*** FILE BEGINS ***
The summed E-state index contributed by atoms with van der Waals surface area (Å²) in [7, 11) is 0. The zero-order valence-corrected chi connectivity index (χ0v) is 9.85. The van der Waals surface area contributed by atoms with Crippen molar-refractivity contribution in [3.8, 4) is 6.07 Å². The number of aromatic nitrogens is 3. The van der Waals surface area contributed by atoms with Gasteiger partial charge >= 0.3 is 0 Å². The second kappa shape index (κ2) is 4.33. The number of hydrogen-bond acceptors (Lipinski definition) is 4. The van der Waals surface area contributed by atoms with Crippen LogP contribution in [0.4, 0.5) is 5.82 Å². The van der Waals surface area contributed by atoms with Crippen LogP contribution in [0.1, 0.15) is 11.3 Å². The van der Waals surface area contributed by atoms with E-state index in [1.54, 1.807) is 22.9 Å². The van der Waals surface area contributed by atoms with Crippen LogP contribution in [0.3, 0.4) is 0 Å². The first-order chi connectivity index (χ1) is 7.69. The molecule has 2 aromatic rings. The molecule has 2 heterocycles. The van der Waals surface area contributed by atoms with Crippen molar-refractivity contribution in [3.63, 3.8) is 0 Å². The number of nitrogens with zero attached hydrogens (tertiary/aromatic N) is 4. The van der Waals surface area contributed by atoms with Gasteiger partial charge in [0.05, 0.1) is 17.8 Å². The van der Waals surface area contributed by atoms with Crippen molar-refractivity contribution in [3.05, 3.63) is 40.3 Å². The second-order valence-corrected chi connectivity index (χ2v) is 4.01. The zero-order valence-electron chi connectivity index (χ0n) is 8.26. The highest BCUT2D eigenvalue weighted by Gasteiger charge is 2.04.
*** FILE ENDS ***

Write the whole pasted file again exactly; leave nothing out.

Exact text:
The summed E-state index contributed by atoms with van der Waals surface area (Å²) in [7, 11) is 0. The zero-order valence-corrected chi connectivity index (χ0v) is 9.85. The van der Waals surface area contributed by atoms with Crippen molar-refractivity contribution in [3.8, 4) is 6.07 Å². The number of aromatic nitrogens is 3. The van der Waals surface area contributed by atoms with Gasteiger partial charge >= 0.3 is 0 Å². The second kappa shape index (κ2) is 4.33. The number of hydrogen-bond acceptors (Lipinski definition) is 4. The van der Waals surface area contributed by atoms with Crippen LogP contribution in [0.4, 0.5) is 5.82 Å². The van der Waals surface area contributed by atoms with Crippen LogP contribution in [0.1, 0.15) is 11.3 Å². The van der Waals surface area contributed by atoms with E-state index in [1.54, 1.807) is 22.9 Å². The van der Waals surface area contributed by atoms with Crippen LogP contribution in [0.3, 0.4) is 0 Å². The first-order chi connectivity index (χ1) is 7.69. The molecule has 2 aromatic rings. The molecule has 2 heterocycles. The van der Waals surface area contributed by atoms with Crippen molar-refractivity contribution in [3.63, 3.8) is 0 Å². The number of nitrogens with zero attached hydrogens (tertiary/aromatic N) is 4. The van der Waals surface area contributed by atoms with Gasteiger partial charge in [0.05, 0.1) is 17.8 Å². The van der Waals surface area contributed by atoms with Crippen molar-refractivity contribution in [3.05, 3.63) is 40.3 Å². The second-order valence-corrected chi connectivity index (χ2v) is 4.01. The zero-order valence-electron chi connectivity index (χ0n) is 8.26. The highest BCUT2D eigenvalue weighted by Gasteiger charge is 2.04.